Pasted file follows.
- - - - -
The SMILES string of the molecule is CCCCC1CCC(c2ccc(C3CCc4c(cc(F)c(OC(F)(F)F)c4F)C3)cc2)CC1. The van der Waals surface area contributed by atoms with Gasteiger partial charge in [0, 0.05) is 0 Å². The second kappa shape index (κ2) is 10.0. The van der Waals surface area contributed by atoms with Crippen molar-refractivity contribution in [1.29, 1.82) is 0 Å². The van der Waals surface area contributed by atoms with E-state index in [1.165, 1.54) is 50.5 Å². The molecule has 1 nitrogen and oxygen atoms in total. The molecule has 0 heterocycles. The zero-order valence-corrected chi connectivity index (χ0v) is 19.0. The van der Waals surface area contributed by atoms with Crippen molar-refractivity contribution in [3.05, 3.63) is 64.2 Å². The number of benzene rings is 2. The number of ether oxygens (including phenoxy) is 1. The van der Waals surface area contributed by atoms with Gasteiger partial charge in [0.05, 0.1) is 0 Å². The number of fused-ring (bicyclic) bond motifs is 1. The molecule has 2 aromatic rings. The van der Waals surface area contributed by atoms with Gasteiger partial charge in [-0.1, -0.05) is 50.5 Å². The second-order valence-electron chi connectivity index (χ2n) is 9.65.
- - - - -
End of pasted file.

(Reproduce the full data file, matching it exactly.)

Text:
The SMILES string of the molecule is CCCCC1CCC(c2ccc(C3CCc4c(cc(F)c(OC(F)(F)F)c4F)C3)cc2)CC1. The van der Waals surface area contributed by atoms with Gasteiger partial charge in [0, 0.05) is 0 Å². The second kappa shape index (κ2) is 10.0. The van der Waals surface area contributed by atoms with Crippen molar-refractivity contribution in [1.29, 1.82) is 0 Å². The van der Waals surface area contributed by atoms with E-state index in [1.165, 1.54) is 50.5 Å². The molecule has 1 nitrogen and oxygen atoms in total. The molecule has 0 heterocycles. The zero-order valence-corrected chi connectivity index (χ0v) is 19.0. The van der Waals surface area contributed by atoms with Crippen molar-refractivity contribution in [3.05, 3.63) is 64.2 Å². The number of benzene rings is 2. The number of ether oxygens (including phenoxy) is 1. The van der Waals surface area contributed by atoms with Gasteiger partial charge in [0.05, 0.1) is 0 Å². The number of fused-ring (bicyclic) bond motifs is 1. The molecule has 2 aromatic rings. The van der Waals surface area contributed by atoms with Gasteiger partial charge in [-0.1, -0.05) is 50.5 Å². The second-order valence-electron chi connectivity index (χ2n) is 9.65.